As a competition shooter, I always want to know how well a gun will function in a performance environment. Sure, self-defense and daily-carry use are also performance-intensive, but where I need most of my guns to excel is in a controlled, scored, organized, competition environment.
That’s how I measure performance.
No Compromises, No Excuses
I can't settle for “that’s a good score for a carry gun" or “I was slow, but I’m using my carry holster” justifications. We are only impressed by pure speed and accuracy, regardless of equipment. In such an uncompromising and demanding environment, you quickly find out what works best.
Here are some basic elements I consider when deciding on a competition gun:
- Does it need to be light and compact?
- Does it need to be as small, short or thin as possible?
- Should it be as large as possible (based on the Division rules) to allow for shooting quickly and accurately?
The very nature of competition shooting means that, in most cases, we must compromise portability for performance. To accomplish this, weight and size is increased, which in turn makes the gun easier to shoot:
- A larger gun allows a better grip
- A heavier gun aids in better overall control
- A heavier gun yields reduced recoil
- A longer sight radius aids in accuracy
Obviously, all adjustments to weight and size are made within reason. But the ultimate goal is to shoot the best you possibly can.
In its intent and purpose, a competition gun must differ from a carry gun.
Weight is your friend
A competition gun's weight can make or break your results - remember:
- The best counter to recoil is mass
- A heavier gun kicks less, so a full-size frame is an advantage
- A longer, heavier slide is preferred
Bigger is WAY Better
When it comes to size, competition guns should run on the bigger end - here's why:
- A longer frame lets you get all of your fingers comfortably on the gun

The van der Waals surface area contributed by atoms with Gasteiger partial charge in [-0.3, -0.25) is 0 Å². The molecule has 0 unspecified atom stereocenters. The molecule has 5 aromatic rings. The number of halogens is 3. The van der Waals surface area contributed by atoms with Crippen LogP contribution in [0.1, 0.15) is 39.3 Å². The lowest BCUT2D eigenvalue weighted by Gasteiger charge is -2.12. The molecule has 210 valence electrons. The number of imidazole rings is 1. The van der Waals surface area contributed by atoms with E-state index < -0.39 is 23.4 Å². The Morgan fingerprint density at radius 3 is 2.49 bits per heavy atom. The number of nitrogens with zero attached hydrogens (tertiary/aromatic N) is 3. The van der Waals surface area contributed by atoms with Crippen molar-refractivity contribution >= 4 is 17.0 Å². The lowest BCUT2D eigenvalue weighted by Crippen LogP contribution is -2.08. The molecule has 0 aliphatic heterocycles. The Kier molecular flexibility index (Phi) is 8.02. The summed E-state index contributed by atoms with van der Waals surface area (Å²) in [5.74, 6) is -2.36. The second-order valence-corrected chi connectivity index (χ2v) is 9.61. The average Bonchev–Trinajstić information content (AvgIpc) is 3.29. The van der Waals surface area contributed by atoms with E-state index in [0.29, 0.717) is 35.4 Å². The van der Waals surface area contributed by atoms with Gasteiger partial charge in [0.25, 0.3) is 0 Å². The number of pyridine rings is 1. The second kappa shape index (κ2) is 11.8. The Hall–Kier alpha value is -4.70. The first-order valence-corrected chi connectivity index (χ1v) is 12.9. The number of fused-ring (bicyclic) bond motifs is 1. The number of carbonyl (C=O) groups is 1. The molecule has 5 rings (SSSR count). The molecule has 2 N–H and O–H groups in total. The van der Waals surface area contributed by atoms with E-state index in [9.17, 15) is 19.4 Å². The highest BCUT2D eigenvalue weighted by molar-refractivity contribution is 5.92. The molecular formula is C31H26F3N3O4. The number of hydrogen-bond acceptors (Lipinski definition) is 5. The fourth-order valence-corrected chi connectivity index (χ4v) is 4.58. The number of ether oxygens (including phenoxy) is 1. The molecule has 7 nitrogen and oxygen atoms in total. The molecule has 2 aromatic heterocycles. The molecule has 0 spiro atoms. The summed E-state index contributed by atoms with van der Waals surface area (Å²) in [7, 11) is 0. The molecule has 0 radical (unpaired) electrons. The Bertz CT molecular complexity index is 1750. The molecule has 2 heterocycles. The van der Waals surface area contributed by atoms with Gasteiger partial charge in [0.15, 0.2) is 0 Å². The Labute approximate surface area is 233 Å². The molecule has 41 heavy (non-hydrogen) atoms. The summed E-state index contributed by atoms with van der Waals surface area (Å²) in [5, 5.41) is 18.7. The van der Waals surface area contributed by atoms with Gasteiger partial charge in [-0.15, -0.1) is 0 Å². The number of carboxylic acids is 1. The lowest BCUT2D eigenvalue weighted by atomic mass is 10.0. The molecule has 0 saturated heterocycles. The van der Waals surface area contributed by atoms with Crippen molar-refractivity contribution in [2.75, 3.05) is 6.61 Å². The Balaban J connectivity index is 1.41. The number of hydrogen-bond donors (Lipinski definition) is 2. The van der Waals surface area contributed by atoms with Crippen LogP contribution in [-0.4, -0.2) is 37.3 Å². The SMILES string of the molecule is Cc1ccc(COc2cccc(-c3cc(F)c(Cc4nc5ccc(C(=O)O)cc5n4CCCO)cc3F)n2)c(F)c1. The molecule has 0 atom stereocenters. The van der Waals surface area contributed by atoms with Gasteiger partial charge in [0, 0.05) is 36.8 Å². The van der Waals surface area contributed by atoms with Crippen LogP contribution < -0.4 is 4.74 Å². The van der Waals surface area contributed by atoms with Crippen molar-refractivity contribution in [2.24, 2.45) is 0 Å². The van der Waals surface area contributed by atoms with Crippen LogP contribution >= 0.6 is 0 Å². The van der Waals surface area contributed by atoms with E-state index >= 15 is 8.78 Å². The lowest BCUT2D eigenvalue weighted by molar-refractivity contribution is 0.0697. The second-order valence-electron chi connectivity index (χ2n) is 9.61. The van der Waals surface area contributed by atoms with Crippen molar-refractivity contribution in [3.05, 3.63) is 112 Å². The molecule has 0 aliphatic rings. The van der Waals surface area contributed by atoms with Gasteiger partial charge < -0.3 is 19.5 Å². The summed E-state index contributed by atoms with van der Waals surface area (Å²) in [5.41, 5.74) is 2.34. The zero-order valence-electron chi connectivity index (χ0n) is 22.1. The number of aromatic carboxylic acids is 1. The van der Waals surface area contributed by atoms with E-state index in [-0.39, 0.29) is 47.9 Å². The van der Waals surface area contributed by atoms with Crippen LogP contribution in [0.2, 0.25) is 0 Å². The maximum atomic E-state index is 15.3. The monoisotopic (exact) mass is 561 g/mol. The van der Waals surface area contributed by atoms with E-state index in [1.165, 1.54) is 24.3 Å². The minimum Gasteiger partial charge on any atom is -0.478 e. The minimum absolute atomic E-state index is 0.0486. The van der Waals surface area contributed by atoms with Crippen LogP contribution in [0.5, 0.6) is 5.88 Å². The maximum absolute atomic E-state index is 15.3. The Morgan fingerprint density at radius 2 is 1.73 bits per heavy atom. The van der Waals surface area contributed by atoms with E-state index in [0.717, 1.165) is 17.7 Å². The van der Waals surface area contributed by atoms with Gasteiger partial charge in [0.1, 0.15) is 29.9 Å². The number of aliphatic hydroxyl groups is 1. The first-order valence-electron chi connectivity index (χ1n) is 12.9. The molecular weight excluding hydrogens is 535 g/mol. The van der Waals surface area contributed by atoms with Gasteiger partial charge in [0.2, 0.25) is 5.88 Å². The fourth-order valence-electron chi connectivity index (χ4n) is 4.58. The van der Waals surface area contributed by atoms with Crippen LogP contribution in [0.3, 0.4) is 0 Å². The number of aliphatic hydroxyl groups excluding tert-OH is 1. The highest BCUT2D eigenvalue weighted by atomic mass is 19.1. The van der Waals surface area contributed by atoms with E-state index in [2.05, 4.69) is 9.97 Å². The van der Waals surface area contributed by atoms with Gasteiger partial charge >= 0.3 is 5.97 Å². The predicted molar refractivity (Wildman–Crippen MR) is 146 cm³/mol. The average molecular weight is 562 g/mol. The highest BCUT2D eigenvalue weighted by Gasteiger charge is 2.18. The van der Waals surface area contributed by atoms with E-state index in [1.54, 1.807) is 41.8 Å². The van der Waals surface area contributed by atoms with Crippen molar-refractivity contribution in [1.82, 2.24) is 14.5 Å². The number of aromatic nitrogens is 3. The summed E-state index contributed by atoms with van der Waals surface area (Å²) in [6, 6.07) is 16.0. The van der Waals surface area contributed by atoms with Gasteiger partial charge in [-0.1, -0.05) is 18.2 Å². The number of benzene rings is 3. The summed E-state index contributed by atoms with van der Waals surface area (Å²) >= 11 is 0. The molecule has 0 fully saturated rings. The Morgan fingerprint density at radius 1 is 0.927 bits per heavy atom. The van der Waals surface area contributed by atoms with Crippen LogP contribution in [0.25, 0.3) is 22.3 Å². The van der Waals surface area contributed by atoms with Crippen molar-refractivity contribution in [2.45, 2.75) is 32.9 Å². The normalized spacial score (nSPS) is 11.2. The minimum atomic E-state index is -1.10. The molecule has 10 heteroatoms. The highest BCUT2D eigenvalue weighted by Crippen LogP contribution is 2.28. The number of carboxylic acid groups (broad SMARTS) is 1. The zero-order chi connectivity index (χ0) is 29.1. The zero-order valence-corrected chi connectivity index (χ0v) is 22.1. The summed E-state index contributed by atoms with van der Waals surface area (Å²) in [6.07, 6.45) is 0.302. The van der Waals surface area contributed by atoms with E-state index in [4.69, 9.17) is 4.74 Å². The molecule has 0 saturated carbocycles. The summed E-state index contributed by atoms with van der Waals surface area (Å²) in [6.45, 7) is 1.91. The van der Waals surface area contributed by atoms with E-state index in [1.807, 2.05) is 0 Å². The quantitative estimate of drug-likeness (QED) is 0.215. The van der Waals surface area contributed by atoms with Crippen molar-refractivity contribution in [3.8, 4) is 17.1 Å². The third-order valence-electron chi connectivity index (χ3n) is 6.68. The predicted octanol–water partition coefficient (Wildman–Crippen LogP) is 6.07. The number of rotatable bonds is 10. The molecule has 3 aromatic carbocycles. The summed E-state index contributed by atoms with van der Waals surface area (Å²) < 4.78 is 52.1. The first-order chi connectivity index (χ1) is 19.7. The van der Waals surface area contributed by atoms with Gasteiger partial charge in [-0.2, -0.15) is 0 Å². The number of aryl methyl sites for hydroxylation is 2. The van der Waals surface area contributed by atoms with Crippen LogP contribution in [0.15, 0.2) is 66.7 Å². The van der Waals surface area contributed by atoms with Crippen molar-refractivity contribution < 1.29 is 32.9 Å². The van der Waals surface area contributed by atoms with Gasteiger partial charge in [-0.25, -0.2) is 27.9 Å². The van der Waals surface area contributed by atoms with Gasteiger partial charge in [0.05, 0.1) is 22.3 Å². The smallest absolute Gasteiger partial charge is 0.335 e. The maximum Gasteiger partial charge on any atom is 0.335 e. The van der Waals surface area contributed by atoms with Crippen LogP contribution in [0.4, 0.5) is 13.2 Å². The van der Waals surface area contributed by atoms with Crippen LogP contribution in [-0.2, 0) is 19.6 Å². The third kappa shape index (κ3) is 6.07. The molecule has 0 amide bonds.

- A larger frame offers more surface area for your hands to contact the grip
Longer is not a Liability
It's also important to see length as an asset - keep in mind:
- A longer slide means a longer sight radius - this makes sighting errors easier to see and therefore easier to fix
- A longer sighting radius enhances the shooter's ability to aim more precisely
- Greater precision in the sight picture enables you to more easily aim the gun and hopefully shoot that much more accurately
- The longer slide also moves weight forward, reducing recoil and improving balance
- The corresponding longer barrel increases velocity, allowing the ammo to make higher velocity without the need for hotter, harder kicking ammunition
All of these factors make the gun more difficult to conceal and heavier to carry, but in exchange improve the overall shooting performance. As is always the case, though, everything must be kept within reason (i.e., a 10” barrel and slide would be too heavy and cumbersome, even for competition use).
So we compromise and look for the happy medium.
The Sweet Spot
The 5" barrel and slide length are kind of a “happy place” when it comes to competition. The original 1911 design, which has won more competitions than any other in many shooting disciplines, has, by coincidence, a 5” slide and barrel.
It is a kind of “sweet spot” - many other pistol models have lengths in the same ballpark. So, if we take our XD® Mod.2™ design and optimize it to increase its performance potential, what do we get?
Ladies and gentlemen, I give you the all-new Springfield Armory® 5" XD® Mod.2™ in 9mm.
This new model includes:
- A longer slide
- A full-length frame
- Increased weight
- Larger gripping area/grip size
This gun is pretty much everything I want in an off-the-shelf, competition-capable package - without being too big or too heavy.
On top of these new specifications, you still get all the greatness of every Mod.2™:
- Fiber-optic front sight
- Grip Zone™ frame texturing and shape
- Posi-Wedge frame serrations
- High-hand beaver tail
- Slim, contoured frame
- Low-profile, extended rear sight
- Slimmer slide
- High-hand grip relief
- Slim, contoured safety lever
So it's not hard to see why this is the competition Production Division gun I have been waiting for!
As they say, though, the proof will be in the pudding. Having won both the NRA Bianchi Cup and the USPSA Nationals in Production Division, I know how accurate our original 5" XD® models are. I'm hoping and predicting that this new Mod.2™ will perform even better.
I can’t wait to shoot one at a match, and when I do, I'll be sure to give you an update...